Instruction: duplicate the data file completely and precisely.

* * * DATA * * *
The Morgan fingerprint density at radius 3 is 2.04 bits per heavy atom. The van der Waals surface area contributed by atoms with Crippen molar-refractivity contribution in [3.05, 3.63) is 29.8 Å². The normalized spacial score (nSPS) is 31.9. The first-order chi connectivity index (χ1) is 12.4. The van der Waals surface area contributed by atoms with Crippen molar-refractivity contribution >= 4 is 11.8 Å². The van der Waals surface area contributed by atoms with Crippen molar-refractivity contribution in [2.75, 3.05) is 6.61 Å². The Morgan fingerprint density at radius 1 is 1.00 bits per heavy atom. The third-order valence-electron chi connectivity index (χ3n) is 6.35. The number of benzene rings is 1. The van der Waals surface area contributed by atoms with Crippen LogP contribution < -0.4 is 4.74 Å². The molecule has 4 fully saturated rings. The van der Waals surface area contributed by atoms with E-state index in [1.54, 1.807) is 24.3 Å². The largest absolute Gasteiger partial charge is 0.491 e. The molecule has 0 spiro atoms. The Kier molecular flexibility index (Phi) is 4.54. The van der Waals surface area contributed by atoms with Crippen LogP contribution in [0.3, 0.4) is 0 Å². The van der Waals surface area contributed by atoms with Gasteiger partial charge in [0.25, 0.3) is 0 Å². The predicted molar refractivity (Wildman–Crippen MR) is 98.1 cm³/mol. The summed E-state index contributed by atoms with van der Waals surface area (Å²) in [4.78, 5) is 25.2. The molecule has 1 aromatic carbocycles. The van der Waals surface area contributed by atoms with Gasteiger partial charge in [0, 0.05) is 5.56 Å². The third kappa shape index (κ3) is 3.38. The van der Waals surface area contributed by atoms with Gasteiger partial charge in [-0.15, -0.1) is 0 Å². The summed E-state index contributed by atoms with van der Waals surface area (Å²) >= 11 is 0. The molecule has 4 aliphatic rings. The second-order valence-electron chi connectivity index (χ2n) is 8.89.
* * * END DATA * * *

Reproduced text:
The Morgan fingerprint density at radius 3 is 2.04 bits per heavy atom. The van der Waals surface area contributed by atoms with Crippen molar-refractivity contribution in [3.05, 3.63) is 29.8 Å². The normalized spacial score (nSPS) is 31.9. The first-order chi connectivity index (χ1) is 12.4. The van der Waals surface area contributed by atoms with Crippen molar-refractivity contribution >= 4 is 11.8 Å². The van der Waals surface area contributed by atoms with Crippen molar-refractivity contribution in [2.75, 3.05) is 6.61 Å². The Morgan fingerprint density at radius 1 is 1.00 bits per heavy atom. The third-order valence-electron chi connectivity index (χ3n) is 6.35. The number of benzene rings is 1. The van der Waals surface area contributed by atoms with Crippen LogP contribution < -0.4 is 4.74 Å². The molecule has 4 fully saturated rings. The van der Waals surface area contributed by atoms with E-state index in [1.54, 1.807) is 24.3 Å². The largest absolute Gasteiger partial charge is 0.491 e. The molecule has 0 spiro atoms. The Kier molecular flexibility index (Phi) is 4.54. The van der Waals surface area contributed by atoms with Crippen LogP contribution in [0.3, 0.4) is 0 Å². The van der Waals surface area contributed by atoms with Gasteiger partial charge in [0.25, 0.3) is 0 Å². The predicted molar refractivity (Wildman–Crippen MR) is 98.1 cm³/mol. The summed E-state index contributed by atoms with van der Waals surface area (Å²) in [4.78, 5) is 25.2. The molecule has 1 aromatic carbocycles. The van der Waals surface area contributed by atoms with Gasteiger partial charge in [0, 0.05) is 5.56 Å². The third kappa shape index (κ3) is 3.38. The van der Waals surface area contributed by atoms with Gasteiger partial charge in [-0.15, -0.1) is 0 Å². The summed E-state index contributed by atoms with van der Waals surface area (Å²) >= 11 is 0. The molecule has 4 aliphatic rings. The second-order valence-electron chi connectivity index (χ2n) is 8.89.